Now we know what we can do right now to improve our writing to get the results we want, but what can we do over a period of time to improve our writing?
4. Writing better comes from reading better.
Are you interested in economics? Read Milton Freidman’s work, Thomas Sowell and Friedrich Hayek. Read from those that you admire and actively observe how they use words, facts and statements to express their argument, hence becoming some of the most cited and revered writers in their field. Interrogate when you read, challenge their assumptions and really think about what they are proposing.
Use this helpful link to download any book, and start reading:
5. What if you don’t like reading, listen!
There’s tons of podcasts and audiobooks out there. Whatever field you’re in, there’s writers paving the heavy road, leaving great examples and inspiration for us all.
6. Most of all, your writing will improve the more you write.
Invest in a journal, get used to expressing yourself formally and clearly. Expand your vocabulary, there’s so many individual words that’ll save you an entire phrase or sentence, saving you time on your presentation and having more of an impact on your audience.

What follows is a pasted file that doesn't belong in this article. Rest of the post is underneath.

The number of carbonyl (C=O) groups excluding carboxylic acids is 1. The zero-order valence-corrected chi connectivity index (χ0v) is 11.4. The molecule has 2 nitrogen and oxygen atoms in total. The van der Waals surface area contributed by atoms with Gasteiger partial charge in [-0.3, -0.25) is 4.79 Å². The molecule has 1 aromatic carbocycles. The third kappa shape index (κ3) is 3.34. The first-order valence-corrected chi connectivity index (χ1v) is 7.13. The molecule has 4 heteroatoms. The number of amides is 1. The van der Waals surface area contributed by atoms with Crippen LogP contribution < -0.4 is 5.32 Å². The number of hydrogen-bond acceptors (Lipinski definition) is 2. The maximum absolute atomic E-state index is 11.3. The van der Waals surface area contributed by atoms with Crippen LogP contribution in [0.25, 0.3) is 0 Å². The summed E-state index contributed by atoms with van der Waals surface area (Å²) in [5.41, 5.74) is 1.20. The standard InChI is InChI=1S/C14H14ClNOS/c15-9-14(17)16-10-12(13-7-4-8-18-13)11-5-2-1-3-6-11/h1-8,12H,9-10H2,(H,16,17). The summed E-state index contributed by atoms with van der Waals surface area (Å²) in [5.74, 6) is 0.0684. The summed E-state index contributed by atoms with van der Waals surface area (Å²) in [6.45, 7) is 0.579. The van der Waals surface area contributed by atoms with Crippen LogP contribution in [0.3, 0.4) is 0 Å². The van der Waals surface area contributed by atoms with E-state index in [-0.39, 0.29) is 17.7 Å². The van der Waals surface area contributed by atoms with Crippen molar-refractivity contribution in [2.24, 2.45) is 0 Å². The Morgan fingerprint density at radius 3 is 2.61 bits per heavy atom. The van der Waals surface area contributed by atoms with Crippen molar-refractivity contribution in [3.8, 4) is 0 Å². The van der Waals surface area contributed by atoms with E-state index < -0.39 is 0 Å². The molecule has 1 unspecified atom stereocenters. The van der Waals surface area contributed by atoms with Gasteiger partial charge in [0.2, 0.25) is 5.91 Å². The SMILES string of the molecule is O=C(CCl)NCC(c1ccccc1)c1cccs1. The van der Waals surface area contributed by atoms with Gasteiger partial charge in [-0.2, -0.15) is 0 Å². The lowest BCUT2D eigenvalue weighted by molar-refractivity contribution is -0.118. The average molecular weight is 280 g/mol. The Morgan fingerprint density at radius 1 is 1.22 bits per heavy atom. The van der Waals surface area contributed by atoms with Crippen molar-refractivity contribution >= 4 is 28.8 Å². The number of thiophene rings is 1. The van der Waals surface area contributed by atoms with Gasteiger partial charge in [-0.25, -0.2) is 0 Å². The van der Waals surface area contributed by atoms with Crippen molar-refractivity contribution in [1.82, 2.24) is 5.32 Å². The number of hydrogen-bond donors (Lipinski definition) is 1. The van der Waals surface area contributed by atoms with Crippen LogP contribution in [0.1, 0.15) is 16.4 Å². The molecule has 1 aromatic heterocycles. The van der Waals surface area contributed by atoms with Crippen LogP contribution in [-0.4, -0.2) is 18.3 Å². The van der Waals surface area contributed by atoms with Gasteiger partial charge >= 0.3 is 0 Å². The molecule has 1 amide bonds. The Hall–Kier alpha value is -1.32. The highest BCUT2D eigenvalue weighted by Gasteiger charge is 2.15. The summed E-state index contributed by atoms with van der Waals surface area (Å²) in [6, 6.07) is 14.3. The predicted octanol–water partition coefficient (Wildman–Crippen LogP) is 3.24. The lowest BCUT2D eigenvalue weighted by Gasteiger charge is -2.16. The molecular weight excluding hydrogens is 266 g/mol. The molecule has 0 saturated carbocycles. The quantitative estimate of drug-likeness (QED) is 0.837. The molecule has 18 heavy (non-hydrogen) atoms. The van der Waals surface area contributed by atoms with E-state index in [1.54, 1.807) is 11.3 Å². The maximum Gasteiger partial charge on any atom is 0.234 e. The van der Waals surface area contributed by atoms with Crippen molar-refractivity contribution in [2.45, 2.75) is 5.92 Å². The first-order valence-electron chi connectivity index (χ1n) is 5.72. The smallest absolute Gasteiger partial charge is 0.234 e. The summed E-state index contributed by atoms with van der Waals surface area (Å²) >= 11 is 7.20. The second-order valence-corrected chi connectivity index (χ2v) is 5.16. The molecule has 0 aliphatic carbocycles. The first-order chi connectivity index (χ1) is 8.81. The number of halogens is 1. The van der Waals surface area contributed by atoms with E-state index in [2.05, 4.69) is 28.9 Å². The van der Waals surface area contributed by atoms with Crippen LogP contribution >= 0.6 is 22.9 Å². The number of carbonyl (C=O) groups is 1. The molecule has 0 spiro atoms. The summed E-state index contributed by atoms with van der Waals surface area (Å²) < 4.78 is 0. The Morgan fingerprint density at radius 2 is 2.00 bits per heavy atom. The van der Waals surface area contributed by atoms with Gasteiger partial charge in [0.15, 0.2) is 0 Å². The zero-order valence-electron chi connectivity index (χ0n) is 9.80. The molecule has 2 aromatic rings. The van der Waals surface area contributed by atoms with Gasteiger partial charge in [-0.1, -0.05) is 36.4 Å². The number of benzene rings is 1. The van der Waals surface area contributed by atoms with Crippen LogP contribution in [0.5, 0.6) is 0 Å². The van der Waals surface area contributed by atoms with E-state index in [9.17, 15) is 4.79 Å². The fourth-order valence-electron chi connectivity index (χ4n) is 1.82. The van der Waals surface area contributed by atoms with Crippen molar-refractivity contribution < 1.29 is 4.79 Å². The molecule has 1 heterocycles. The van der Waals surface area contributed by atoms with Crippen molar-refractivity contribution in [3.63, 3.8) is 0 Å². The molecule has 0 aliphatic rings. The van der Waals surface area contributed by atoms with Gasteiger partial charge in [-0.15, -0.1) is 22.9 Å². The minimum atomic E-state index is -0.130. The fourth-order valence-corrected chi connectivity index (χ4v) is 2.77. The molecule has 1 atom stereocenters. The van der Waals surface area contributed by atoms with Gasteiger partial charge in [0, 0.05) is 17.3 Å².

Your words are powerful, don’t just write from personal views or opinions, unless of course this is called for. But do be warned, we're living in an era of sensational journalism, cancel culture and radical and dangerous ideologies; our words must be always backed up with valid facts and data. You’d be more credible, earn the respect of those in your field, and influence your audience in the end, by either challenging their thinking, changing their thinking or both.
I understand that none of what I’m telling you is new or unique, as there’s hundreds of articles out there with excellent tips. However, I view writing as an indispensable skill that is lost among us, and this can hopefully contribute to its revival.
McEnerney, Larry. 2014. Leadership Lab: The Craft Of Writing Effectively. Video. Youtube: University of Chicago, Social Sciences.
"Transition Words". 2020. Msu.Edu. https://msu.edu/~jdowell/135/transw.html.